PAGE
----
Vendors boost biometrics for homeland

A trusted traveler program to clear prescreened passengers would use a combination of biometric technologies, industry representatives said June 30.

Multimodal biometrics, such as fingerprint scans and facial recognition, are the only way to positively identify an individual, said Mike DePasquale, chief executive officer for Bio-key International Inc., which develops and licenses fingerprint technologies. He was speaking during a panel discussion at the Excellence in Government conference in Washington, D.C.

In a trusted traveler program, such as one proposed as part of the Transportation Security Administration's Computer Assisted Passenger Prescreening System (CAPPS) II, a passenger could opt for a background check and receive an identification card. The card would include a fingerprint and a picture, which would be confirmed at the airport by fingerprint and facial scanners.

Because fingerprint scanners are constantly advancing, Bio-Key has created hardware-independent fingerprint scanning technologies. "We've decided to concentrate on the middleware...with the ability to use whatever hardware is out there today," DePasquale said.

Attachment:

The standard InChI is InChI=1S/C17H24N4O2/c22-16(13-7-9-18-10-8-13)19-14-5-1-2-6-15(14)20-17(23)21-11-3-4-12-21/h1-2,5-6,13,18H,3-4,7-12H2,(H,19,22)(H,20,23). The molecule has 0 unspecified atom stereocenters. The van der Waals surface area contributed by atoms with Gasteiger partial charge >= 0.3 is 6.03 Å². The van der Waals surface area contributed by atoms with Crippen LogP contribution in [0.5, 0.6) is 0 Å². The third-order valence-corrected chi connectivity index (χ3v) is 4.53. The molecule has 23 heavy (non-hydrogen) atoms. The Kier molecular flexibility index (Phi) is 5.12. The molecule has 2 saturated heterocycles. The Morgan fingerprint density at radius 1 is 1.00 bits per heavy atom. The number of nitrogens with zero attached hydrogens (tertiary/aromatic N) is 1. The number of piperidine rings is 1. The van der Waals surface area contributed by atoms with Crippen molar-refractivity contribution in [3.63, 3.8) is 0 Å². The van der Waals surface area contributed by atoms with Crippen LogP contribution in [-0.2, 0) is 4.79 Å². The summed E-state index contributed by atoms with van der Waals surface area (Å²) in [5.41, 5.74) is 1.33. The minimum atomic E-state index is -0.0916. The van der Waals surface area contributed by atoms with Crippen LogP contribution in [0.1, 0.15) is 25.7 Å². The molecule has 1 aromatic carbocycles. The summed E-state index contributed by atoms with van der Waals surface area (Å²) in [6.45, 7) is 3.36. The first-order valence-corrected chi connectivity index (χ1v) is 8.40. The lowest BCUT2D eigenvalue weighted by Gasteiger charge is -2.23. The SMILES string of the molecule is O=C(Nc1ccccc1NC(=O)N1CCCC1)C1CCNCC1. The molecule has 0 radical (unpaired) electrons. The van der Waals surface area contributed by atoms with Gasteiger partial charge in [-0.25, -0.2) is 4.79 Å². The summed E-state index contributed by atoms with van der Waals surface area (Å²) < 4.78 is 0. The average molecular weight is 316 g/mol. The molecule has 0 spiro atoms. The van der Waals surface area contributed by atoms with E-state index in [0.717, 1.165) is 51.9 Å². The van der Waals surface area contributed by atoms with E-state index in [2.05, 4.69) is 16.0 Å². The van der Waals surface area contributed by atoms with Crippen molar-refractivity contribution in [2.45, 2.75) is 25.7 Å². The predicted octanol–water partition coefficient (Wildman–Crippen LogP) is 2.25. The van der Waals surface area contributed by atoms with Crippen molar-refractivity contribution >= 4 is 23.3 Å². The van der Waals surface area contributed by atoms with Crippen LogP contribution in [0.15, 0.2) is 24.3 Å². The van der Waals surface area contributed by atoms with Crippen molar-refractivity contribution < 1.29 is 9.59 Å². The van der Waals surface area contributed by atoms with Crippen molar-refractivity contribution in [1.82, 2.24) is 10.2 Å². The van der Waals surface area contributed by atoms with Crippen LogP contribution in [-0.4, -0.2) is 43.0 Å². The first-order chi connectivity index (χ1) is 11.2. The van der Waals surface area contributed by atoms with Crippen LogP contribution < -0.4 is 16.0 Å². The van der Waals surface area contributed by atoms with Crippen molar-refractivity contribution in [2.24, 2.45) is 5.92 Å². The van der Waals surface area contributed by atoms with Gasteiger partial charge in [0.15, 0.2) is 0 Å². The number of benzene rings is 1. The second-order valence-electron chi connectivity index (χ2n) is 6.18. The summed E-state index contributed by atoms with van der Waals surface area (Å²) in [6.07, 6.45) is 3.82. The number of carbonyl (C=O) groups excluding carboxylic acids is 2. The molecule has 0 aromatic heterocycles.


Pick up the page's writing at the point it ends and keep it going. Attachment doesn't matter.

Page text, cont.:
Facial imagery is the most available and least invasive identity verification technology, said Oliver Revell, chairman and a director of Imagis Technologies Inc., which develops facial-recognition technology. Revell, also speaking at the conference, noted that people who have not been arrested, are not in the military or are not government workers likely do not have their fingerprints in the national database. However, many more people have had their pictures taken for passports or driver's licenses, for example.

Facial imagery "gives you the information not otherwise available," he said.

Similar technologies can also track and identify cargo. For example, a package at an airport can be planted with a device to track its location, and biometric cards can verify that the right person is handling a package at the right time.

Paradigm Advanced Technologies Inc. is developing a tracking device for packages that will alert officials if the package has crossed over set boundaries or if the wrong individuals handled it, said Charles Fey, vice president of strategic programs at Paradigm.

This concept also can be expanded to track individuals. For example, law enforcement officials can manage prisoners or even track each other in the field.

"Now we have a system that can be applied to a problem," Fey said at the conference. "I have another sensor input that allows me to see assets that wouldn't otherwise be seen."


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